Anderson insists directors were simply paid in line with industry norms, and says some directors, who include Zam Baring, scion of the Barings banking family, had made substantial loans to the company, which will be written off.

He also says that Keo’s new owners, Passion Holdings (which makes the meerkat commercials for will ensure freelancers are paid and that those working on ongoing projects will be kept on.

He adds: “We were managing to keep our heads above water and then Covid hit and things that were in production got cancelled or suspended and it got harder to get commissioned. The cashflow dried up.”

Covid cannot, of course, be blamed for the seven years of losses the company had racked up between 2014 and 2020, nor can it be entirely to blame for the shrinking of the River Cottage restaurant empire.

In 2017, the River Cottage Canteen and Deli in Plymouth, which charged £28 for a three-course lunch, closed down, with the firm saying only that it had “struggled” with the site.

Then in February last year, well before the first lockdown, Fearnley-Whittingstall announced he was closing his River Cottage Canteen in Bristol because of “rising costs and challenging market conditions” despite a £3.1 million loan by a major shareholder (either Fearnley-Whittingstall or co-owner Guy Baring).

In July last year the River Cottage Kitchen in Winchester closed for good, which was blamed on Covid. He told The Telegraph that closing the other restaurants had been “a real blow” but insisted that as one door closes, another opens, because it gave him time to realise ideas that had been “on the back burner for too long”, such as a range of organic food and drinks. You can now buy their own brand yoghurts (£1.85 for a 160g jar), kombuchas (£2.20 for 275ml), beers and ciders (£33 for a mixed case of 12x440ml cans), wine (£28 for a bottle of sparkling), while cooks can now take a River Cottage Cooking Diploma via an online course. A Christmas at River Cottage book will be out next month.

The restaurant closures and the sale of Keo leaves Fearnley-Whittingstall with interests in his River Cottage Limited (the events and courses arm, which made a loss of £1.65 million last year), his retail and restaurant business River Cottage Stores (which made a loss of £5 million), River Cottage Partnerships (which covers franchising, brand licensing and book production and made a loss of £336,000), and River Cottage Holdings, which is majority owned by Guy Baring and made a £38,000 loss. Fearnley-Whittingstall’s portfolio as a whole has net assets of around £4 million, meaning that taken as a group they are well in the black.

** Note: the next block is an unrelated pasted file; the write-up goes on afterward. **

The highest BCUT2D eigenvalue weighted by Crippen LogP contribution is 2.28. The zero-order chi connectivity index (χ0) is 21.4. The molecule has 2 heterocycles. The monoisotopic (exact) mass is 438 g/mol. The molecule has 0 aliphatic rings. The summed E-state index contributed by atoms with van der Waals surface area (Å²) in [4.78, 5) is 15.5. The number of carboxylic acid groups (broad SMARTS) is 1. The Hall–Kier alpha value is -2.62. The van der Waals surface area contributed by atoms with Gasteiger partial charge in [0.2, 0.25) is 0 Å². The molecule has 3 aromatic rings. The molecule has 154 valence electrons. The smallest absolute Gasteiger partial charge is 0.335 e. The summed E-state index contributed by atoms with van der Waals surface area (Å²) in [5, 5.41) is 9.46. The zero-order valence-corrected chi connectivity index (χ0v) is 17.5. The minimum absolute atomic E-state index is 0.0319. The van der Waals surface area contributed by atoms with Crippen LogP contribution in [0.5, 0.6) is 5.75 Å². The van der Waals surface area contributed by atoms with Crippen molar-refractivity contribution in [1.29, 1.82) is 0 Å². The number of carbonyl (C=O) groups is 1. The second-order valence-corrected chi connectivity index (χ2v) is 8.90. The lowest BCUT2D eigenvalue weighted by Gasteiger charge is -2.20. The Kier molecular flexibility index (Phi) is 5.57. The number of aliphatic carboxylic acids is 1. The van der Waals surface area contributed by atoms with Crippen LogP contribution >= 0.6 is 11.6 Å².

River Cottage is by no means alone in struggling to keep restaurants open – Jamie Oliver, whose empire dwarfs that of Fearnley-Whittingstall – was forced to close almost all of his eponymous restaurants in 2019 as they went into administration because of an overall downturn in casual dining.

Fearnley-Whittingstall, meanwhile, insists his own brand has become “ever more relevant” as environmental issues and sustainability occupy ever more of the public agenda, and that he and his staff remain “busy”.

Despite stepping down from the board of Keo, he expects to carry on making programmes with it, and has hinted that the goose may have to be asked to start re-laying its golden eggs.

“Would I ever consider making brand new River Cottage shows?” he said. “Never say never.”


By Gordon Rayner


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REMEMBER: The most wasted of all days is one without laughter.

– Nicolas Chamfort



  1. “Dream big and dare to fail.” – Norman Vaughan.


Happiness is…having the best paid job in the world…I bet.


“I always take my wife morning tea in my pyjamas. But is she grateful? No, she says she’d rather have it in a cup.” – Eric Morecambe.


Love is…living for each other.


A time to be the flavour of the day…A time to be face the sorness especially after Covid-19 Lockdowns.

Fairytale of New York.

The delightful Emma Raducanu pulled off the fairytale feat of winning the US Open. She becomes the first qualifier in the Open era to win a Slam and is elevated to British number one. At the start of the year, this inspirational young woman was ranked number 345 in the world and less than three months ago was sitting her A Levels. She has raised all our spirits and is a wonderful British story.

And that wonderful moment when all the Nationals feature the same story!


©2021 Phil M Robinson